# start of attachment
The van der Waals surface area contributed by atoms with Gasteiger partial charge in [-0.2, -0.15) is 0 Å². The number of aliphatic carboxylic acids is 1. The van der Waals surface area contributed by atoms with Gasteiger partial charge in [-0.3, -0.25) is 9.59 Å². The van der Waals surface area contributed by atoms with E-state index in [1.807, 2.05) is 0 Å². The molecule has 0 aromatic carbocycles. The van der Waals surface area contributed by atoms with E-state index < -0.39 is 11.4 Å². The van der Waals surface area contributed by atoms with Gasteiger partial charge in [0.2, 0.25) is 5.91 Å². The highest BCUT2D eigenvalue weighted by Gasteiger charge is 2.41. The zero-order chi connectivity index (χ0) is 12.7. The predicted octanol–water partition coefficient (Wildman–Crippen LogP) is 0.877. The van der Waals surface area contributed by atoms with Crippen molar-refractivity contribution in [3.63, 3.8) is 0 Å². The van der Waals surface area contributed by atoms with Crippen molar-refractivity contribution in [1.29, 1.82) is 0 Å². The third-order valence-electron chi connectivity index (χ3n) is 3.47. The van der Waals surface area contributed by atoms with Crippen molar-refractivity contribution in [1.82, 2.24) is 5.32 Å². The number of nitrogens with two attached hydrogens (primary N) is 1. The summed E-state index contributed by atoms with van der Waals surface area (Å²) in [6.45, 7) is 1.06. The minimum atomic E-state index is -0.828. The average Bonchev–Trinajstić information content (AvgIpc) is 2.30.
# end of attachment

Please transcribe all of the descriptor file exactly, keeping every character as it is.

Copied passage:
The van der Waals surface area contributed by atoms with Gasteiger partial charge in [-0.2, -0.15) is 0 Å². The number of aliphatic carboxylic acids is 1. The van der Waals surface area contributed by atoms with Gasteiger partial charge in [-0.3, -0.25) is 9.59 Å². The van der Waals surface area contributed by atoms with E-state index in [1.807, 2.05) is 0 Å². The molecule has 0 aromatic carbocycles. The van der Waals surface area contributed by atoms with E-state index < -0.39 is 11.4 Å². The van der Waals surface area contributed by atoms with Gasteiger partial charge in [0.2, 0.25) is 5.91 Å². The highest BCUT2D eigenvalue weighted by Gasteiger charge is 2.41. The zero-order chi connectivity index (χ0) is 12.7. The predicted octanol–water partition coefficient (Wildman–Crippen LogP) is 0.877. The van der Waals surface area contributed by atoms with Crippen molar-refractivity contribution in [3.63, 3.8) is 0 Å². The van der Waals surface area contributed by atoms with Crippen molar-refractivity contribution in [1.29, 1.82) is 0 Å². The third-order valence-electron chi connectivity index (χ3n) is 3.47. The van der Waals surface area contributed by atoms with Crippen molar-refractivity contribution in [1.82, 2.24) is 5.32 Å². The number of nitrogens with two attached hydrogens (primary N) is 1. The summed E-state index contributed by atoms with van der Waals surface area (Å²) in [6.45, 7) is 1.06. The minimum atomic E-state index is -0.828. The average Bonchev–Trinajstić information content (AvgIpc) is 2.30.